Although I deployed the template in the PowerApps environment, it took me a moment to realize that there wasn’t any real data connected to the template. The giveaway was that a yellow bar running above the canvas points out that you can make your own version by connecting the app to data storage with a button to make your app. Picking the view tab from the ribbon and selecting data sources opens a flyout that shows a handful of inaccessible excel files that Power Apps put mock data into to make the template functional.
When you pick 'make my own app' you have to decide where your data for the application is going to live. These can be business connections or independent storage like Dropbox. At this time the most basic option and the default choice is to select your OneDrive for the Business environment. This is the best option to start since everyone views OneDrive as a “catch-all” for data that they haven’t specified a true home for. In this case, I’m surprised I didn’t get the option to pick a SharePoint site collection since I’m most familiar with that app in the O365 suite, but I’ll probably look into that in my next blog.
The first time OneDrive is optioned to host data for Power Apps, it automatically creates a PowerApps>Templates folder and then a subsequent folder for each app that has data connected. Each of these template folders has an excel workbook and an additional folder to store the data images that display in the app.
The excel workbook holds all the data for the app aside from the JPEG images. It has a sheet to maintain categories (with a category code for each classification), products (which are the assets with their current stock recorded), user reviews, and assets (which are the history of reservations made). The labeling is a little confusing because the datasheet refers to the reservations of the equipment themselves as ‘assets’ whereas I would just call that sheet “reservations“ and then call the product sheet “assets.”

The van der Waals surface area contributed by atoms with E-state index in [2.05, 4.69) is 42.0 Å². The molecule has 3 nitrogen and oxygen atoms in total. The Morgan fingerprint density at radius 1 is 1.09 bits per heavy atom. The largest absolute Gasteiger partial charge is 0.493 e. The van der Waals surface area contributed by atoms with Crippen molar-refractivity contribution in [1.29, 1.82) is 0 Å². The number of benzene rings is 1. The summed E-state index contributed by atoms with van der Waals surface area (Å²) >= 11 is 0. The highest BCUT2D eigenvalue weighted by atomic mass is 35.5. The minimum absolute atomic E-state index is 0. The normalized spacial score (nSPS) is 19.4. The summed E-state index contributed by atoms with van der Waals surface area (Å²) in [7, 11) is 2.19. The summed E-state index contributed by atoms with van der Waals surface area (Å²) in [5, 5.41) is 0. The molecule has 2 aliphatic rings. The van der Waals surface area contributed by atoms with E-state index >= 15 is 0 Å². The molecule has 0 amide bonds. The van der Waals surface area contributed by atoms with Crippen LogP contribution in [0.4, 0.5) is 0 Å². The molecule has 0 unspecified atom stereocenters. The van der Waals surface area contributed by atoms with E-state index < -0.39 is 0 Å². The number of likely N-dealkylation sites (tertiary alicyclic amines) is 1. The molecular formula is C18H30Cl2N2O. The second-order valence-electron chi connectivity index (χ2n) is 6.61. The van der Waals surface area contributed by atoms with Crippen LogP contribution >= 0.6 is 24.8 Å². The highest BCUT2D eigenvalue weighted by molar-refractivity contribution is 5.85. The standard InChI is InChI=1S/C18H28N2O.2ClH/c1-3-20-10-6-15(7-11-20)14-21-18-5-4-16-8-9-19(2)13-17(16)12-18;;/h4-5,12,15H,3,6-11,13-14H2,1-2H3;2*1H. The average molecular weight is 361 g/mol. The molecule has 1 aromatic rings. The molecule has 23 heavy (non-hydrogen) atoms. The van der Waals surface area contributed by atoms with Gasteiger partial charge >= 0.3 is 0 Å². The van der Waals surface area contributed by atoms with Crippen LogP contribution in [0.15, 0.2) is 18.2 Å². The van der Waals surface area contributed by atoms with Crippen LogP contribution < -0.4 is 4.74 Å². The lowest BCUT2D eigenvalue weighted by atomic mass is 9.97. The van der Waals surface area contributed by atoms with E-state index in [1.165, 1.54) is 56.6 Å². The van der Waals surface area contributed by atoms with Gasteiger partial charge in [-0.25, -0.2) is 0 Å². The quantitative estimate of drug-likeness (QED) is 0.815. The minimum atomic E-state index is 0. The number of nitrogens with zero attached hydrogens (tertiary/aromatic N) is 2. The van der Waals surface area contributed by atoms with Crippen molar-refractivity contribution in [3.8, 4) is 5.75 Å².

While it can be difficult for a first-time user like me to understand the right capabilities of the app to the data and vice versa, I do see the changes in the data workbooks when using the app now that it’s been connected to a true data source. I can also edit fields in the workbooks and refresh it in-app to “reset” the data which can come in handy after an extensive testing period before launching an app to the rest of the organization.
Overall, this is a pretty good app to begin getting comfortable with if you’re new to Power Apps because it has an explicit function and purpose with minimum data variables. Exploring a multi-sheet Excel workbook as the back end of the data source helps illustrate that it takes more than just one table of data (or a SharePoint list perhaps) to enable asset reservations that are claimed and reviewed by users at an organization. Adding any more data points like submissions for broken equipment or requests to increase stock would have most certainly been information overload on my first exploration of the template.
I’m still getting familiar with how the application tracks outstanding reservations and what happens to the data when time is up on those dates. I expect a macro in the workbook or functionality in the app to trigger assets to become available after the reservation “expires” but it may be handled further within the application. Users that are thinking about customizing this app for their own use will want to think about the business process flow that needs to happen physically alongside the apps use. Just because a user makes a reservation for equipment doesn’t mean that they know where to go to get it. In the same fashion, just because a date passes for a reservation doesn’t mean that the user is aware to return it to inventory without some power automation or alert system in place.